BH: In a month we’ve hit about 40 percent of our funding goal of www.graphicnovelclub.com, and we’re covered for the first increase in Minimum Wage that goes into effect on 5/1 … . People generally seem supportive of the model, though obviously, what our retention rates are after year one may be the more important stat.  I do think, however, that this kind of patronage and crowd-funding probably has a pretty hard limit—the first few businesses in are likely to have the easiest time convincing people to participate, and it will get harder for each one following afterwards.

I do very much think that comics are in a true Golden Age of creative output right now, and that it is really trivially easy to come up with an excellent, compelling and self-contained graphic novel each month that will really turn people’s heads about what the medium is capable of, so I’m very hopeful that our retention rates will be very strong.

GOIs it primarily the minimum wage that seems to be driving this need amongst small businesses in your area?

BH: I can really only speak for myself, or other people who have made public statements—I have been consistently profitable year-over-year for almost all of my 26 years; our rents are not “too high”, we’ve not seen any other kind of left-field increase in expenses—the hole in our budget is purely from the mandated rise in the cost of labor: a 43 percent increase due to this law.

Alan Beatts at Borderlands says the same thing, and while I’ve never looked at his books, I’ve no reason to suspect him of lying when I see just how similar of a position we are in. I know a Seattle-based publisher who says they’re looking at a six figure rise in costs due to this—and again, they don’t make enough extra profit to cover that by natural growth rates.

… A number of my customers have said to me “Ugh, sorry, I voted for this, but I had NO idea it would impact a business like yours”—I think that they thought that they were standing up against multinational corporations who were exploiting their workers, rather than small community-centered local businesses who value art curation over raw profit.

Most small businesses I know work incredibly long hours for relatively little pay, because they do it for love and passion first and foremost.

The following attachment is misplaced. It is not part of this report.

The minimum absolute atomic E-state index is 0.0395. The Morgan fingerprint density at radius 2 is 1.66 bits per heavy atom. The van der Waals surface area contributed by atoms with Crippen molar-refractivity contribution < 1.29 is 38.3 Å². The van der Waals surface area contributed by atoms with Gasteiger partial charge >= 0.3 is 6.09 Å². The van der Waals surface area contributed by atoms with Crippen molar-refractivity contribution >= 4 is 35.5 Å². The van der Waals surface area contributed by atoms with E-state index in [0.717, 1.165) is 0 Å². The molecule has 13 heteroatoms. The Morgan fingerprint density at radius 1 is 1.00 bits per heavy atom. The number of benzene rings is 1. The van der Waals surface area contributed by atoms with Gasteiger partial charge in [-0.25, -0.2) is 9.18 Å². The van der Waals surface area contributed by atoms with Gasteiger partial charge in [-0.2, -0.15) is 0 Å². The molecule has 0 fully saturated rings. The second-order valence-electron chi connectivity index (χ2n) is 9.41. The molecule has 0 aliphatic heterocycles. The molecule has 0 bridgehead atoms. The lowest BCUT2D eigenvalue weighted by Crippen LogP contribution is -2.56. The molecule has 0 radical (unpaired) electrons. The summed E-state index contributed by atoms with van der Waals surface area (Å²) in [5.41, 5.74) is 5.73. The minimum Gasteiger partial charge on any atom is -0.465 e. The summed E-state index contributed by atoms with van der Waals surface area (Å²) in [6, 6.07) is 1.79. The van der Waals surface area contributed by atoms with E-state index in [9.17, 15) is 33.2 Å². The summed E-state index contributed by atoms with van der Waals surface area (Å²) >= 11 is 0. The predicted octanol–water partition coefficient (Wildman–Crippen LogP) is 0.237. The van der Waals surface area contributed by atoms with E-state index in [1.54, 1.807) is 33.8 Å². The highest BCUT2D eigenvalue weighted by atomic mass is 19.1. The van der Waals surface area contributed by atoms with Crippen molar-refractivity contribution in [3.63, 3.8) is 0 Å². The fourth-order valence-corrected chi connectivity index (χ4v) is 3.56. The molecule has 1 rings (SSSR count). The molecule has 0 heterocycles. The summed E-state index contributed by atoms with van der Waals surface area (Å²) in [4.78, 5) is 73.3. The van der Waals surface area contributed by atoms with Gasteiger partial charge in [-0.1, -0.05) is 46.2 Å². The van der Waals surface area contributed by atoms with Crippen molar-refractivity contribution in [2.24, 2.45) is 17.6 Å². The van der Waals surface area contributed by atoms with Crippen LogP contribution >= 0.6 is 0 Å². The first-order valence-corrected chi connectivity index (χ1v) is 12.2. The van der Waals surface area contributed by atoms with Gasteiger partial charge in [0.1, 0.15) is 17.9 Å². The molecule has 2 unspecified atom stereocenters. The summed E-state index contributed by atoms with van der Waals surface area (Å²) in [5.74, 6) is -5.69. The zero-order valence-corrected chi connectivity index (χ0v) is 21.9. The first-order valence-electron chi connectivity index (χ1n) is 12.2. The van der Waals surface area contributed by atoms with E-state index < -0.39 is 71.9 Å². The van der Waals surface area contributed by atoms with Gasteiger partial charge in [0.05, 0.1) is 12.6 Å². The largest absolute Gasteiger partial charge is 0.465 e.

Finally, I do think that the wishes of the employees should be taken into consideration as well—I have staff who work this job as an adjunct to their education, or as a way of helping support themselves as they build their art careers; I have other employees who quit higher paying jobs to come work here because we actually give them agency and respect, and because it is their passion as well. As long as no one is being exploited, shouldn’t people be able to choose any wage they are happy with?


Hibbs casts new light on the troubles of small independent bookstores: even if they’re making ends meet, garnering strong customer support, and providing great service, they can still run into frustrating dilemmas. A minimum wage hike doesn’t just affect people working at big-box stores: it can deal a fatal blow to small stores, run by people who are happy with less pay.

Although it would be better if Borderlands and Comix Experience could simply return to the way things were before, they are harnessing community support and consumer demand to inventively keep their businesses alive. They aren’t just asking for handouts: they’re creating a permanent service that will continue to feed their small companies, and keep customers happy. It seems that this model could be one of the best ways to keep small bookstores operating in the future.

about the author

Gracy Olmstead is a writer and journalist located outside Washington, D.C. In addition to The American Conservative, she has written for The Washington Times, the Idaho Press Tribune, The Federalist, and Acculturated. Follow Gracy on Twitter @GracyOlmstead.